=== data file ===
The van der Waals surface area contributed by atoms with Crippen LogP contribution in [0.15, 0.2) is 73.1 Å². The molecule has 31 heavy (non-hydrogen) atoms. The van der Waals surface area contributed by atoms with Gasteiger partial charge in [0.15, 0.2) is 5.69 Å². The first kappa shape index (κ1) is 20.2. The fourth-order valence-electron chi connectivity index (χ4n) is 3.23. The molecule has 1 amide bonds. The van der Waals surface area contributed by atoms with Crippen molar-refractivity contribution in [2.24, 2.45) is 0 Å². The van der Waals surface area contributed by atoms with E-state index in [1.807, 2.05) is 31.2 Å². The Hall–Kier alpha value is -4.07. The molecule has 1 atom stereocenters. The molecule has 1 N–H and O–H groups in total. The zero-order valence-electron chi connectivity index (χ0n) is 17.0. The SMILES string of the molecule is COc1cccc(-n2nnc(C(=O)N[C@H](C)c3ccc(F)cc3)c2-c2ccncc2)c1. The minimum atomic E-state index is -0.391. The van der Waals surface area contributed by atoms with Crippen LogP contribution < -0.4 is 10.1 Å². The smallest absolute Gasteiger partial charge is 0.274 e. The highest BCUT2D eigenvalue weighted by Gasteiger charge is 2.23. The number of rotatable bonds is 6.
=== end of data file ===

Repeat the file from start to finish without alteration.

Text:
The van der Waals surface area contributed by atoms with Crippen LogP contribution in [0.15, 0.2) is 73.1 Å². The molecule has 31 heavy (non-hydrogen) atoms. The van der Waals surface area contributed by atoms with Gasteiger partial charge in [0.15, 0.2) is 5.69 Å². The first kappa shape index (κ1) is 20.2. The fourth-order valence-electron chi connectivity index (χ4n) is 3.23. The molecule has 1 amide bonds. The van der Waals surface area contributed by atoms with Crippen molar-refractivity contribution in [2.24, 2.45) is 0 Å². The van der Waals surface area contributed by atoms with E-state index in [1.807, 2.05) is 31.2 Å². The Hall–Kier alpha value is -4.07. The molecule has 1 atom stereocenters. The molecule has 1 N–H and O–H groups in total. The zero-order valence-electron chi connectivity index (χ0n) is 17.0. The SMILES string of the molecule is COc1cccc(-n2nnc(C(=O)N[C@H](C)c3ccc(F)cc3)c2-c2ccncc2)c1. The minimum atomic E-state index is -0.391. The van der Waals surface area contributed by atoms with Crippen LogP contribution < -0.4 is 10.1 Å². The smallest absolute Gasteiger partial charge is 0.274 e. The highest BCUT2D eigenvalue weighted by Gasteiger charge is 2.23. The number of rotatable bonds is 6.